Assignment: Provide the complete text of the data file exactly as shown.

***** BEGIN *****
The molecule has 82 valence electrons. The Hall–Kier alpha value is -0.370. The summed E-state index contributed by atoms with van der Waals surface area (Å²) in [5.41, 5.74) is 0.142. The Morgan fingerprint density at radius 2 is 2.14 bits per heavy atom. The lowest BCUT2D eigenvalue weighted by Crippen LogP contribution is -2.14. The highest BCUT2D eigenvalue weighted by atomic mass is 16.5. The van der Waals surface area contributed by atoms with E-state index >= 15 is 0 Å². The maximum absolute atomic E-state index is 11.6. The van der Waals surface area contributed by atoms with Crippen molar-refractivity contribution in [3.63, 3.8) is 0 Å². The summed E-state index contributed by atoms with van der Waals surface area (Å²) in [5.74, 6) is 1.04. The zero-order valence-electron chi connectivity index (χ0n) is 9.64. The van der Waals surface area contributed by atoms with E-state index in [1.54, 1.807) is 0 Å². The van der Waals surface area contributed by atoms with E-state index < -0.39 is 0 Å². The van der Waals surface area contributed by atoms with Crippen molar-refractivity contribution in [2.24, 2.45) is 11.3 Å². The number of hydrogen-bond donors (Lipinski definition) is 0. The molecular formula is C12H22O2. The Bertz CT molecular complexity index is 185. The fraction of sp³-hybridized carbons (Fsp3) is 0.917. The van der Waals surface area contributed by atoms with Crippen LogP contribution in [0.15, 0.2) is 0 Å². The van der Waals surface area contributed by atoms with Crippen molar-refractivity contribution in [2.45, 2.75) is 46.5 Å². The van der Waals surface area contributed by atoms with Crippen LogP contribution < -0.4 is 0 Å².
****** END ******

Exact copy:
The molecule has 82 valence electrons. The Hall–Kier alpha value is -0.370. The summed E-state index contributed by atoms with van der Waals surface area (Å²) in [5.41, 5.74) is 0.142. The Morgan fingerprint density at radius 2 is 2.14 bits per heavy atom. The lowest BCUT2D eigenvalue weighted by Crippen LogP contribution is -2.14. The highest BCUT2D eigenvalue weighted by atomic mass is 16.5. The van der Waals surface area contributed by atoms with E-state index >= 15 is 0 Å². The maximum absolute atomic E-state index is 11.6. The van der Waals surface area contributed by atoms with Crippen molar-refractivity contribution in [3.63, 3.8) is 0 Å². The summed E-state index contributed by atoms with van der Waals surface area (Å²) in [5.74, 6) is 1.04. The zero-order valence-electron chi connectivity index (χ0n) is 9.64. The van der Waals surface area contributed by atoms with E-state index in [1.54, 1.807) is 0 Å². The van der Waals surface area contributed by atoms with E-state index < -0.39 is 0 Å². The van der Waals surface area contributed by atoms with Crippen molar-refractivity contribution in [2.24, 2.45) is 11.3 Å². The number of hydrogen-bond donors (Lipinski definition) is 0. The molecular formula is C12H22O2. The Bertz CT molecular complexity index is 185. The fraction of sp³-hybridized carbons (Fsp3) is 0.917. The van der Waals surface area contributed by atoms with Crippen LogP contribution in [0.15, 0.2) is 0 Å². The van der Waals surface area contributed by atoms with Crippen molar-refractivity contribution in [2.45, 2.75) is 46.5 Å². The van der Waals surface area contributed by atoms with Crippen LogP contribution < -0.4 is 0 Å².